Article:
Avoiding adverse employment effects from electricity taxation in Norway: What does it cost?
Journal article, Peer reviewed
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Original versionEnergy Policy, volume 39, issue 9, September 2011, pp. 4766-4773
Welfare analyses of energy taxes typically show that systems with uniform rates perform better than differentiated systems. However, most western countries include some exemptions for their energyintensive export industries and thereby avoid this potential welfare gain. B¨ohringer and Rutherford (1997) find that uniform taxation of carbon emissions in combination with a wage subsidy preserves jobs in these industries at a lower welfare cost compared with a differentiated system. The wage subsidy scheme generates a substantial welfare gain per job saved. This study, however, finds that welfare costs are substantial when less accurate policy measures, represented by productiondependent subsidies, protect jobs in Norwegian electricity-intensive industries. The welfare cost per job preserved by this subsidy scheme amounts to approximately 60% of the wage cost per job, suggesting that these jobs are expensive to preserve. A uniform electricity tax combined with production-dependent subsidies preserves jobs at a lower welfare cost compared with the current differentiated electricity tax system.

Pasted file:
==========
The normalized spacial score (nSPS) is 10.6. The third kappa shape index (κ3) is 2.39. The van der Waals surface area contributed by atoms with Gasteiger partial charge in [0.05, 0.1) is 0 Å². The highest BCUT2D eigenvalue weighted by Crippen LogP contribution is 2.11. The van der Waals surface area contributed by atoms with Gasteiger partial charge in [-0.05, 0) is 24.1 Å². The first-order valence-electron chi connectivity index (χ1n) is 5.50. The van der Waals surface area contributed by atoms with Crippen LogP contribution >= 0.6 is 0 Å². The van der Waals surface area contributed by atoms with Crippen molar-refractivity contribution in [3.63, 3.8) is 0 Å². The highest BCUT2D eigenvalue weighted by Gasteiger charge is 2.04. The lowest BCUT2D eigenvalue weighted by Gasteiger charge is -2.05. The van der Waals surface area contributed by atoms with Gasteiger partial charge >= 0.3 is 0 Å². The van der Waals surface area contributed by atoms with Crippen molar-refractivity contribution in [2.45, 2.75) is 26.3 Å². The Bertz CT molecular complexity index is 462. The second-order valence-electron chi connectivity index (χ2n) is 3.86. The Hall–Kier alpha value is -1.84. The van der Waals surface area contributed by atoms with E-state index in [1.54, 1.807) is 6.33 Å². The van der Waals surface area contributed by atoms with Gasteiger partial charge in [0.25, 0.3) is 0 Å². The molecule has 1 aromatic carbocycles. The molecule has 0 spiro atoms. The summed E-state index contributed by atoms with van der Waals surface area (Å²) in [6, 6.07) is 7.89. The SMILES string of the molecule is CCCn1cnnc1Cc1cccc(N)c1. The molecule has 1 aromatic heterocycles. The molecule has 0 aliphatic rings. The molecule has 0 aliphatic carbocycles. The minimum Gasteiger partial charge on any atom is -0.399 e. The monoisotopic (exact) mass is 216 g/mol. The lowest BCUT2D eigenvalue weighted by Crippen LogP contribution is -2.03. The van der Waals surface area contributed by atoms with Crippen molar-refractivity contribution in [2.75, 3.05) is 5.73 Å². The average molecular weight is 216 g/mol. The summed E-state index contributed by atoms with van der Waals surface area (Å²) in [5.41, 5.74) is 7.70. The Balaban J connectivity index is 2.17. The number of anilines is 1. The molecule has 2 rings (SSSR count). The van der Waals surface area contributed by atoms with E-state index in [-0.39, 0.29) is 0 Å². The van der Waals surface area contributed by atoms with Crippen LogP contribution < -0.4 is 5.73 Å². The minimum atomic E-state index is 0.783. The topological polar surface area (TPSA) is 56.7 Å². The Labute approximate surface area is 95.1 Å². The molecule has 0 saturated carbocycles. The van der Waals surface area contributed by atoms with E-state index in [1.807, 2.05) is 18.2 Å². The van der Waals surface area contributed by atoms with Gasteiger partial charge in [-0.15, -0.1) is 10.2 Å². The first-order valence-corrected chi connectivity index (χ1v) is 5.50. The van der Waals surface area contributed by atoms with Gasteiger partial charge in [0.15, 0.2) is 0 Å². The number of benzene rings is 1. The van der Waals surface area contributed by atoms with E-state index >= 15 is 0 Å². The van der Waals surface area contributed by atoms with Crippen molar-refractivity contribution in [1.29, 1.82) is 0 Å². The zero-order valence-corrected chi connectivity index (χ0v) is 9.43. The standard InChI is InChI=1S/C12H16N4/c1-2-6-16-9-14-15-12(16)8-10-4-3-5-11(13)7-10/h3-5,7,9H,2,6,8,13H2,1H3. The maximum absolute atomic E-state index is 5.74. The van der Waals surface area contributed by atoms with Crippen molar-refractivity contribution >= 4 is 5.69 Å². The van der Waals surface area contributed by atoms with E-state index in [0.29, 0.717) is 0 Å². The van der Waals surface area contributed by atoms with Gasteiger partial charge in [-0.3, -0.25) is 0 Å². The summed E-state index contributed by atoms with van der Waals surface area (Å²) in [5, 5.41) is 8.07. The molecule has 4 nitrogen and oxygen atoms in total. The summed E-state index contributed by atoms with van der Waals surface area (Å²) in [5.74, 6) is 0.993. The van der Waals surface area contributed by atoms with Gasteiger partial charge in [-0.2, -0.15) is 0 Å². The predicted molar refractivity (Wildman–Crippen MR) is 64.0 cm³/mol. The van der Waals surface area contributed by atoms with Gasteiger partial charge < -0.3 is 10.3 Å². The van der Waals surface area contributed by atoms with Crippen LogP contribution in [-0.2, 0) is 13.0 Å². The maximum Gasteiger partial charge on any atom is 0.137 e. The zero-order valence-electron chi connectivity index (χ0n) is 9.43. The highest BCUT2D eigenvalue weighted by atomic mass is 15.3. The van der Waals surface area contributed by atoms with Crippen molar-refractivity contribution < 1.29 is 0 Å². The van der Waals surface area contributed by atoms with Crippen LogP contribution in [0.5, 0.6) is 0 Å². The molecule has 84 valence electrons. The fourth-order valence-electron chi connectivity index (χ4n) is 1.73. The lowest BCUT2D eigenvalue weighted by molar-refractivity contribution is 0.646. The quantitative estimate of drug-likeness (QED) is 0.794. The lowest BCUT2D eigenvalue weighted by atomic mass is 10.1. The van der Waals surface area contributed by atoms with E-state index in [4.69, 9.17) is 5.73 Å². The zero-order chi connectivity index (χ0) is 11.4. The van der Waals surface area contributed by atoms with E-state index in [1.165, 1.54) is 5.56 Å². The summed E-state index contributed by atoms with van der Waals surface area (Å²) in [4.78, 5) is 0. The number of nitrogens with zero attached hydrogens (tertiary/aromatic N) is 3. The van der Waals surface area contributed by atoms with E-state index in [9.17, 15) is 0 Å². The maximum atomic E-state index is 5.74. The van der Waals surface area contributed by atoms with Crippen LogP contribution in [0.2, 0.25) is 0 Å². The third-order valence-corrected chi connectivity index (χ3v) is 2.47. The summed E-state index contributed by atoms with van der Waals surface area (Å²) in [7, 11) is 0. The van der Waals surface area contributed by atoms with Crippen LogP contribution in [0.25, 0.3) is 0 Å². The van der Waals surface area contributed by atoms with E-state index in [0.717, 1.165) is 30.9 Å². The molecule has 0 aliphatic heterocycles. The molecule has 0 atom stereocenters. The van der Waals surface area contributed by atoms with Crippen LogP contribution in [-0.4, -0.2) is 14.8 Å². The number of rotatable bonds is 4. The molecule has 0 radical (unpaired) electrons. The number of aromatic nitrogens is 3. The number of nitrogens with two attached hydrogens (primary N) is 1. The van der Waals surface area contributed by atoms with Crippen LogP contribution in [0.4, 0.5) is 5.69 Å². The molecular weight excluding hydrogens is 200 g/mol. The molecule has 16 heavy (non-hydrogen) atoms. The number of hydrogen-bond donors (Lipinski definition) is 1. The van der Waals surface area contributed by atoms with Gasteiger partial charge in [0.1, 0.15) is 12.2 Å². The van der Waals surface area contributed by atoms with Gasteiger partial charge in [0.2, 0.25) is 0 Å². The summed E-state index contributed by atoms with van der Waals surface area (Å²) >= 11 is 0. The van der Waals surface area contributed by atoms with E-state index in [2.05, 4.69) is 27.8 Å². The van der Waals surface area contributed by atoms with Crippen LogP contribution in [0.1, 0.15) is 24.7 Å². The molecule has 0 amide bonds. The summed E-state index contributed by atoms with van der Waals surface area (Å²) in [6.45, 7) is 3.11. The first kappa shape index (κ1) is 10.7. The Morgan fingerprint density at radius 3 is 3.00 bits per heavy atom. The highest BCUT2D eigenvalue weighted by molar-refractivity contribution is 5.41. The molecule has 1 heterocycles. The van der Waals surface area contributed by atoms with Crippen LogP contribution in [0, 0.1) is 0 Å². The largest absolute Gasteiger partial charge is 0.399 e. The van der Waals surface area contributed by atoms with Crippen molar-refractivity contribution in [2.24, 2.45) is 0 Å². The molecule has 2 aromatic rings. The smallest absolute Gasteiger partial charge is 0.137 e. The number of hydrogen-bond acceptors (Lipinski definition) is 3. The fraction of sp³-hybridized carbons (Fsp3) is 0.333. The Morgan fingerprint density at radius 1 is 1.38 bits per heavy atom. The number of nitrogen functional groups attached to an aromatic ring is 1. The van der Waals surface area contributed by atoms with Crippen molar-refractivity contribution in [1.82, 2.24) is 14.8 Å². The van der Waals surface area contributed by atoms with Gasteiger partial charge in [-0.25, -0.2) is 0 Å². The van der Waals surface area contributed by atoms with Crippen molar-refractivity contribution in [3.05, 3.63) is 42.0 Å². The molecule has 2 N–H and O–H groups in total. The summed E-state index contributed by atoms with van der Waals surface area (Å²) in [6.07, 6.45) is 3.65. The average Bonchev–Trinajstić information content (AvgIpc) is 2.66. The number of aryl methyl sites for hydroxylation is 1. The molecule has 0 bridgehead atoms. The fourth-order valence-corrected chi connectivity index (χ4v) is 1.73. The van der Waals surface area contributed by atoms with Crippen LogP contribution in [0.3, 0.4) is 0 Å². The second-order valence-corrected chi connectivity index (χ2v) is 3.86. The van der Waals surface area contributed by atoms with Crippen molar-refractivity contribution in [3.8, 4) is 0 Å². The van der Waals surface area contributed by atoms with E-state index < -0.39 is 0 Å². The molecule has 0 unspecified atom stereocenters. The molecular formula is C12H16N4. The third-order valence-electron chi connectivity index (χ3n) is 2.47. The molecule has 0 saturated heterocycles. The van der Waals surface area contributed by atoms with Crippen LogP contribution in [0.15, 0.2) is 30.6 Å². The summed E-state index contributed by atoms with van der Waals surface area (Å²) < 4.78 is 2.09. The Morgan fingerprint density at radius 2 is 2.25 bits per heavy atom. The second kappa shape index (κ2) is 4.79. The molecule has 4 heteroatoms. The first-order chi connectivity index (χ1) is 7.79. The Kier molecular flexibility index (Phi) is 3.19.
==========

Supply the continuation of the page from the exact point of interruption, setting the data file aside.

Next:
Accepted Author Manuscripts (post-print) : This is the author's version of a work that was accepted for publication in "Energy Policy". Changes resulting from the publishing process, such as peer review, editing, corrections, structural formatting, and other quality control mechanism, may not be reflected in this document. Changes may have been made to this work since it was submitted for publication. A definitive version was subsequently published in Energy Policy, [vol.39, issue 9, September 2011] DOI: http://dx.doi.org/10.1016/j.enpol.2011.06.049